For example, my old, seldom used Facebook page has Birdseye and OMGPop as liked pages, as well as one photo, which is a screenshot of Minecraft. If I can recall correctly, I’m associated with all of these pages because they offered some sort of deal or free stuff around 2-3 years ago. The Graph Search will connect me to these pages though, and as you can see, this could definitely pose a problem. Also, people don’t necessarily go to Facebook to like things that they, well, like. You may have had a fantastic experience with a company/firm/business, but they might not have a social presence or it just didn’t spring to mind at the time.

All in all, this new feature will be eagerly anticipated and there could be a lot of opportunities that arise for online marketeers to take advantage of. All we can say for now is that you should dust of your Facebook page and ensure that you are connecting with the right users in order to be found within the graph search.

Liam McCarthy

SEO Engineer at Wow Internet
Liam is an SEO Engineer at Wow Internet. He joined the team in the summer of 2012 and works on a range of clients' search engine optimisation within the search marketing team.

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  • Summer Mote

    Oh my….where do I begin??? It sound like to me like gone are the days of organic search. With Bing becoming more and more FB bias the way Google manipulates it search depending on your Google + circles it looks like the more social you are online the more you’ll appear in the search. To me that is not necessarily fair – although will inevitably help MY business – but what about all the other businesses that do not care or have the time to be as “social” as they would need to be. “Winning” in the internet marketing game has become a FULL TIME job. If my business is plumbing i don’t have the time to “play” online all day – and i may not be able to afford to pay for BOTH SEO and social media marketing.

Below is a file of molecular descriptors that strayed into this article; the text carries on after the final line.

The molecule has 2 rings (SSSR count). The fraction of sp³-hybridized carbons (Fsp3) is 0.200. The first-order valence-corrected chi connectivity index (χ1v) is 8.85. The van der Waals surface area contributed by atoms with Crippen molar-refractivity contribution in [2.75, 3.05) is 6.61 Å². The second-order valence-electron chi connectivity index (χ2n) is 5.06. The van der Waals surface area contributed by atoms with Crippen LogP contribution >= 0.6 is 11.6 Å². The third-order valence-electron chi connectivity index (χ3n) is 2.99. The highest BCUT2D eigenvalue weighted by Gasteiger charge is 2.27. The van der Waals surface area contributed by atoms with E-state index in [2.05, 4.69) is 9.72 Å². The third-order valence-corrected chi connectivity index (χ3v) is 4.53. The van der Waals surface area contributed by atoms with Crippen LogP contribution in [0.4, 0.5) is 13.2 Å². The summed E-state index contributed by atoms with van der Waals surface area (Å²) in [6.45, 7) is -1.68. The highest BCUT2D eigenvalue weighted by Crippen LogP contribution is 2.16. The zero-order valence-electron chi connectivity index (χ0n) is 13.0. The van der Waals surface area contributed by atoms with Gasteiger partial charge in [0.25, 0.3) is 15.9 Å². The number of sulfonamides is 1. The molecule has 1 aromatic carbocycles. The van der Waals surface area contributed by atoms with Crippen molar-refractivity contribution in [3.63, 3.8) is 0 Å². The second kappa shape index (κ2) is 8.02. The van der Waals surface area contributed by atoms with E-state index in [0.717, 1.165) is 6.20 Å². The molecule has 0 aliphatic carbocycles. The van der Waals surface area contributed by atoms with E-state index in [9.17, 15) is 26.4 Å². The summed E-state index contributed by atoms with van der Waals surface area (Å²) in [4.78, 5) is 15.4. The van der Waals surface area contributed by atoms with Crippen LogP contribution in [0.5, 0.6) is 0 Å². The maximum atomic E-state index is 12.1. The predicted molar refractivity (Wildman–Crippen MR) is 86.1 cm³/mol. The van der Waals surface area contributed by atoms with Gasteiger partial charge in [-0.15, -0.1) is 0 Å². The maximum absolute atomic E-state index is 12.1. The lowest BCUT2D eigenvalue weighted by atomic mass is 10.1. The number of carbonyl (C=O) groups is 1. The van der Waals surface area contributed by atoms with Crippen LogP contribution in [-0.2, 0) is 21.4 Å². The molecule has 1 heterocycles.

Furthermore just because i have someone in my Circle, doesn’t necessarily mean I think they are best for “the job” when i am searching the engines to have a problem solved. I don’t know, maybe i’m old-school (lol) but i wish Google and Bing would just keep social media out of our “organic” search results. With all that being said – i do like how Bing has created a third column for FB results rather than mixing them with the organic results…for now.

    • matthewbarby

      Hi Summer,

      I think that you’re not the only one that feels like this! I think that social media is becoming so commonly used within our day-to-day lives that it is almost as essential as having a website (if not more!). Having said that, this kind of social search feature could really make it hard for smaller businesses to make an impression on people. But with every threat comes an opportunity… local businesses could thrive if they are able to make their presence felt within their local social circles, and from a user point of view, it could return more local relevant results.

      Only time will tell on how this actually pans out though.